Causes and Risk Factors of Inflammatory Bowel Disease

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Inflammatory bowel disease (IBD), which consists of ulcerative colitisCrohn's disease, and indeterminate colitis, causes inflammation in the gastrointestinal tract that results in abdominal pain, diarrhea, and bloody or mucousy stools.

IBD is considered an "idiopathic" disease or a disease with an unknown cause. However, there are several theories about the origins of IBD, as well as the conditions that may contribute to its development.

Common Causes

IBD is frequently called autoimmune disease, a disease that is triggered by the immune system, but it is more accurate to say that it is an immune-mediated response. Seasonal flare-ups—during the spring or autumn—sometimes occur in people with IBD.

Allergic Response

One theory is that this is an IgE-mediated allergic response. The allergic response sets off a chain of events resulting in an excess of eosinophils (cells that try to fight the allergic response) in the body.

These eosinophils release four toxic compounds, three of which are found in statistically significant amounts in the stool of IBD patients. This leads some researchers to conclude that an allergic response may have a role in the development of IBD.


Another strong area of research is the role that cytokines play in the development of IBD. Cells called tumor necrosis factor (TNF, or also sometimes called tumor necrosis factor-alpha) are responsible for regulating the immune response, among other functions.

TNF is found in higher quantities in the stool of people with IBD than it is in people who do not have IBD (via a fecal calprotectin test).

Several anti-TNF drugs (commonly called biologics) have been developed to treat IBD. The success of these medications lends some weight behind the idea that TNF plays some role in the cause of IBD or the inflammation associated with IBD flare-ups.


Years ago, it was thought that IBD might run in families, but the link seemed tenuous because it was not a direct parent-to-child situation, as is the case with some inherited conditions.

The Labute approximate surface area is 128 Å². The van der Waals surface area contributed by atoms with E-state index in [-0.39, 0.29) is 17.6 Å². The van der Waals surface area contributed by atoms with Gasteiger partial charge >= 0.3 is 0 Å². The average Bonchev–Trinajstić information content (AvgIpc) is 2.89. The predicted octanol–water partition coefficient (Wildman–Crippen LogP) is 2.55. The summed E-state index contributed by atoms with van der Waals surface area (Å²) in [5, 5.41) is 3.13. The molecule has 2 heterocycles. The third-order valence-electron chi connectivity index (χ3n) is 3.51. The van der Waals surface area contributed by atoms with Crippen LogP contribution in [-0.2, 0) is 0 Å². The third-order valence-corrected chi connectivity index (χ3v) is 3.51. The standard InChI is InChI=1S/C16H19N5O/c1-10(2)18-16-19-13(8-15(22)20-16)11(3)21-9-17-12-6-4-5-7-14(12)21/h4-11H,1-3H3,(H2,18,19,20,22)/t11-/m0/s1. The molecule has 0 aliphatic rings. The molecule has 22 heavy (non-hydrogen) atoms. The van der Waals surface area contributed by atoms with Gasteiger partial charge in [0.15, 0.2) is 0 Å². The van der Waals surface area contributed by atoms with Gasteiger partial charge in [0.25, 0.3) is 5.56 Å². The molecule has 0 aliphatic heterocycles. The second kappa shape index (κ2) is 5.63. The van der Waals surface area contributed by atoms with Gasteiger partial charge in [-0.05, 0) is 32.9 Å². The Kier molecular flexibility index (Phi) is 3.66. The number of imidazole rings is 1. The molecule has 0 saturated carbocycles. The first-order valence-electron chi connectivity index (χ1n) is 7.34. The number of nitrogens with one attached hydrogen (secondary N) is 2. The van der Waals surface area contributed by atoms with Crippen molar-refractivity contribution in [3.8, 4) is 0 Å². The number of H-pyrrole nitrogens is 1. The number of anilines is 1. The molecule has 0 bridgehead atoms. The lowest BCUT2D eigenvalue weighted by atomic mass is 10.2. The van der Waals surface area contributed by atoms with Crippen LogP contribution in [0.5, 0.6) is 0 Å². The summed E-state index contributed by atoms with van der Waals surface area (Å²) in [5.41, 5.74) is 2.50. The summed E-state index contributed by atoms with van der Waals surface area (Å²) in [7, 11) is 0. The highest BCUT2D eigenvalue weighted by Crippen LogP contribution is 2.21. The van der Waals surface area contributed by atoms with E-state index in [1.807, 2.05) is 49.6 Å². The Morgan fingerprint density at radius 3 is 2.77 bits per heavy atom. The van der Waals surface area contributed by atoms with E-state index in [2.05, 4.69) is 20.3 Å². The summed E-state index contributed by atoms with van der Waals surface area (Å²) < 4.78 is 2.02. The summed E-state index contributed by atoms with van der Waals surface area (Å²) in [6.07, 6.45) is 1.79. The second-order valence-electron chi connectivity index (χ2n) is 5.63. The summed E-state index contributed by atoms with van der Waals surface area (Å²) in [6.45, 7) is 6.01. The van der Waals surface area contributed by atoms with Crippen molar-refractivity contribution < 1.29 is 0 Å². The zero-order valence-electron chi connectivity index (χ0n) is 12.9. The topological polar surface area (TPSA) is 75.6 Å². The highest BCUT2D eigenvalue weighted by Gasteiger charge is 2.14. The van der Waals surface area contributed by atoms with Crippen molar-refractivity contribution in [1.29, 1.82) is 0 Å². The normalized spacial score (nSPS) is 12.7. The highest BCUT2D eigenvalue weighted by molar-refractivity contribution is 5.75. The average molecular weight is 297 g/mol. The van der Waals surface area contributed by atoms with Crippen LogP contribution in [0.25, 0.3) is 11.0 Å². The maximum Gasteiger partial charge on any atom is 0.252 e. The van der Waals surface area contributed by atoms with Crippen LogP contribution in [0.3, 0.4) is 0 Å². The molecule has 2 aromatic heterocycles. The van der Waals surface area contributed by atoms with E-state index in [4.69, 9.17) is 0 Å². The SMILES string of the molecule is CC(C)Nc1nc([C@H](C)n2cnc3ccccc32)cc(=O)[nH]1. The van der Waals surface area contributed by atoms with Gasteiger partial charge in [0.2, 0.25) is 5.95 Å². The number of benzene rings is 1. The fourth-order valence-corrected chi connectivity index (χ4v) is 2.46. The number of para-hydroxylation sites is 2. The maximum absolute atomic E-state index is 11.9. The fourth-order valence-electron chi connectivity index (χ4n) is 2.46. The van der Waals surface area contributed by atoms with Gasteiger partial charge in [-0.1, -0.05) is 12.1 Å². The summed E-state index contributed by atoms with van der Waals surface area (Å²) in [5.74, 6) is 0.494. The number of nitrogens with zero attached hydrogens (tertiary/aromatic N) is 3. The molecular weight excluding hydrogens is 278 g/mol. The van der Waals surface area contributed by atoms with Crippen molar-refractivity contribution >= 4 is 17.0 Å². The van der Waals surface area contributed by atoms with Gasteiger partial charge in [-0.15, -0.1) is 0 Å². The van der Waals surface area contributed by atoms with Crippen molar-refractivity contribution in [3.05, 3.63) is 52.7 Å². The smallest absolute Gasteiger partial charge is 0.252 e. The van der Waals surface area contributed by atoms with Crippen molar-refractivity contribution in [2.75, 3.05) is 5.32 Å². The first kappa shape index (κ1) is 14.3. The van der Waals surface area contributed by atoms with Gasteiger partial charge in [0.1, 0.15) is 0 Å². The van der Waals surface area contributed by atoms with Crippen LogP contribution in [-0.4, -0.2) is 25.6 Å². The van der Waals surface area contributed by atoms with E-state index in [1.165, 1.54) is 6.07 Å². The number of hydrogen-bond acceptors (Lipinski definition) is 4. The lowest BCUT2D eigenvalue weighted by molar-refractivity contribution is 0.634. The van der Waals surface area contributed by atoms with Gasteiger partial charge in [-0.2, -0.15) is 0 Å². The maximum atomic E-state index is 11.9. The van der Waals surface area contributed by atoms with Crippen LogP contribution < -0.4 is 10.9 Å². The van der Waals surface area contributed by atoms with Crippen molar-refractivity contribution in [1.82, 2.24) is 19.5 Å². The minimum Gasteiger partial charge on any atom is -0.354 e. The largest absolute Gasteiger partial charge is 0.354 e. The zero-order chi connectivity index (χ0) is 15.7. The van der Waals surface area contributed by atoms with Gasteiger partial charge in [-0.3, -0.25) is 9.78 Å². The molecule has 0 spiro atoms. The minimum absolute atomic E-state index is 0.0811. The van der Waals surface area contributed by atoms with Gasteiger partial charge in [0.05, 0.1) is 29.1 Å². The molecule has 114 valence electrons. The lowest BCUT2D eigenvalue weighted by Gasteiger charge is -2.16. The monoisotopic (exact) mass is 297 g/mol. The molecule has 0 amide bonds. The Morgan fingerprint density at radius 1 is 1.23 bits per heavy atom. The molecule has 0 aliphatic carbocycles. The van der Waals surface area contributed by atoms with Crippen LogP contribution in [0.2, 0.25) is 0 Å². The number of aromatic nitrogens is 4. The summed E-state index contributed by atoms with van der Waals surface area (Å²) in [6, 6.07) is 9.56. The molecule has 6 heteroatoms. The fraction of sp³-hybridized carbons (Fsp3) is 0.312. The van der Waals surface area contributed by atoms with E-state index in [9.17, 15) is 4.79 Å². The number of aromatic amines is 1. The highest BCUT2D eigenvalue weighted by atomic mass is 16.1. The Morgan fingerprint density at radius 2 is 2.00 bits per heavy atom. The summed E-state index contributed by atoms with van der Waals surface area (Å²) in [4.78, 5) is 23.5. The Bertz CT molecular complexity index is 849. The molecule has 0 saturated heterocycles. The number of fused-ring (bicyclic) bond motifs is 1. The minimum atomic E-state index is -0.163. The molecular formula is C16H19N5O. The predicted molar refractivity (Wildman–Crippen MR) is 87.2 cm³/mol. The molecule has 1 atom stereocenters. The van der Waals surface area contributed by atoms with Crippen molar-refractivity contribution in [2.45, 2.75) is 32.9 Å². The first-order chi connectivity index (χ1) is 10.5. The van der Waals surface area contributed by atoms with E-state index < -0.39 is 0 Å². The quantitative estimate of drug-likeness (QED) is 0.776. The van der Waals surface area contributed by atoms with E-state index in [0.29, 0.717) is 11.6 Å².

With the discovery of hundreds of genes that may be associated with IBD, it has become apparent that there is a hereditary component to IBD. First-degree relatives of people who have IBD are significantly more likely to also have the disease.

While researchers have learned a lot about the genes that may be associated with IBD, it's the trigger part that is difficult to pin down. It's now also thought that there could be hundreds of different types of IBD, although we still segment them into the 3 categories in order to treat them with medications.

There could, in fact, also be hundreds or thousands of triggers. Some research has pointed at a few possibilities for the reason some people who have IBD genes develop IBD and other people do not.

However, the majority of people who have IBD have no family history, so not everyone has a family member who has the disease.

So while IBD clearly does run in families, it is not the only factor to be taken into consideration when looking at the possible causes of IBD. There has to be something else that's making some people with the same genes develop IBD, while others do not.

Lifestyle Factors

There are some clear trends in the epidemiology of IBD that may point to one or more environmental causes.

IBD tends to occur most often in developed countries and amongst those with higher socioeconomic status. IBD also tends to occur more often in the urban areas of developed countries.

These factors have led researchers to think that there may be some connection between IBD and the lifestyles or environment of people living in developed countries, although no one knows yet what this could be.

One suggested theory is that industrialized nations are "too clean", and because children and adolescents are exposed to fewer bacteria, their immune systems may be inadequate, which leads to autoimmune disease.

A Word From Verywell

We don't know exactly what causes IBD, but we do know that it's not caused by diet or stress. There is clearly a genetic component that runs in families, but it's that second part, something around us that's "triggering" the genes that's proving difficult to find.

The good news is that we know so much more now about IBD than we did even just a decade ago. More research is being done, and scientists are getting closer and closer to understanding how we can treat these diseases more effectively and prevent them in future generations.

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